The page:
(*) Or did he forget? That he would participate in this documentary at all could mean that Durst on some level wanted to be caught, and if he'd messed up with a hot mic once, he might have used this as an opportunity to finally unburden himself after Jarecki so artfully cornered him. Or he could simply be a smug monster who had gotten away with three murders, assumed he was invulnerable, and really did forget about the mic pack a second time. (To paraphrase an Andy Greenwald joke from Twitter tonight, if Durst had watched “The Naked Gun” as many times as I have, he would have known better. That, or, like Frank Drebin, he would have said “Whoops!”)

“There it is: you're caught,” he could be heard saying, before shifting into a stream of consciousness rant that seemed to pivot between self-admonishment for doing the interview and answers to a hypothetical interrogation about the facts of the interview and the case: “You're right, of course. But, you can't imagine. Arrest him. I don't know what's in the house. Oh, I want this. What a disaster. He was right. I was wrong. And the burping! I'm having difficulty with the question.”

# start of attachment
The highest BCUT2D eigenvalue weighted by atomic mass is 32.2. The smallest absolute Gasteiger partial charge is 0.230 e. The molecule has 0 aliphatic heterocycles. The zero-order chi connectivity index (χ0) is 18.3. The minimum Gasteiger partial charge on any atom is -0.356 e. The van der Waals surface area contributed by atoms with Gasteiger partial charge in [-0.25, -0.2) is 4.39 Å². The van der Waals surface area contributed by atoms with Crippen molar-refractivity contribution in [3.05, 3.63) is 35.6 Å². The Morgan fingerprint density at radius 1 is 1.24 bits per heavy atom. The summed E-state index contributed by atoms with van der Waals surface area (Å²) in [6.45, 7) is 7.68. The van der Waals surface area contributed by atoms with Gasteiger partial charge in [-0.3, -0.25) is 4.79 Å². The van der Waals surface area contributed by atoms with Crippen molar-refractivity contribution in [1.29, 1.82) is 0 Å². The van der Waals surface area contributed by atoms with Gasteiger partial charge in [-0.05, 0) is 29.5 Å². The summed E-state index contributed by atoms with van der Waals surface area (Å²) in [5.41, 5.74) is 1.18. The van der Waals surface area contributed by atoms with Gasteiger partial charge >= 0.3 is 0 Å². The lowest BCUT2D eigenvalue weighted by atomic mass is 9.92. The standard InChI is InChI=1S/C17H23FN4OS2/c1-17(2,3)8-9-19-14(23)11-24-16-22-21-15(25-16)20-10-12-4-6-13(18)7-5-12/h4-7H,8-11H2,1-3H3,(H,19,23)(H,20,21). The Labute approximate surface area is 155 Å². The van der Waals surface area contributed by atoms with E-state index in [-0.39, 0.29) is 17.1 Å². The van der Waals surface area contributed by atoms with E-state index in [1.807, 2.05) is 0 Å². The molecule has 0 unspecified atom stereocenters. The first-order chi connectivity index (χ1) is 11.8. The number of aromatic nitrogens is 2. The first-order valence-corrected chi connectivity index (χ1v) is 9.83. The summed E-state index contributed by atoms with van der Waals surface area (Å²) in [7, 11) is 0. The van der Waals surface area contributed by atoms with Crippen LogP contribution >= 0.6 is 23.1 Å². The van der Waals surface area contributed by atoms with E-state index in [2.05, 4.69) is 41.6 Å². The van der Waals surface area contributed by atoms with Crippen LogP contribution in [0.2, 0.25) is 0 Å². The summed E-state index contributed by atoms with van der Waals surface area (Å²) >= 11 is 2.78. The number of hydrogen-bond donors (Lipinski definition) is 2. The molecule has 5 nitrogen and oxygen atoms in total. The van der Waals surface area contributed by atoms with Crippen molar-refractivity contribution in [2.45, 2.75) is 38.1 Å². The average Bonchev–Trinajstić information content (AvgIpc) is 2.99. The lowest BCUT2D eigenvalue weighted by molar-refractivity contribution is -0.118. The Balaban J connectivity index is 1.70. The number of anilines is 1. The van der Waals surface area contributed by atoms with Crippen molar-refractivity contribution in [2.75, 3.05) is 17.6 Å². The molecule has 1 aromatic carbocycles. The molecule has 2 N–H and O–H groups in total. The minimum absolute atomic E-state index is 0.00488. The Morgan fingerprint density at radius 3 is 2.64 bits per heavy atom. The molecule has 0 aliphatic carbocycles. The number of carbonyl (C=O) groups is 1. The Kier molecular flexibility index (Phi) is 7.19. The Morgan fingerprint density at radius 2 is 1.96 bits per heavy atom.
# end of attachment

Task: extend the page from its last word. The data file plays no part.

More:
Then came the killer summation, in every sense of things, as Durst said, “What the hell did I do? Killed them all, of course.”

Those expecting something further – maybe Jarecki post-gaming the interview with his colleagues, or a series of title cards detailing the steps Jarecki and company took following this interview, or (had it been technically feasible in less than 12 hours' time) one acknowledging Durst's arrest earlier in the day – got nothing. All that was left was the symbolic turning out of the lights of the conference room where the interview had taken place.

On the one hand, I can see Jarecki feeling that no more needed to be said. “Killed them all, of course” seems to answer every question he and the entire “Jinx” team had going into the project. Turn out the lights, hand over the evidence to the LAPD, and move on.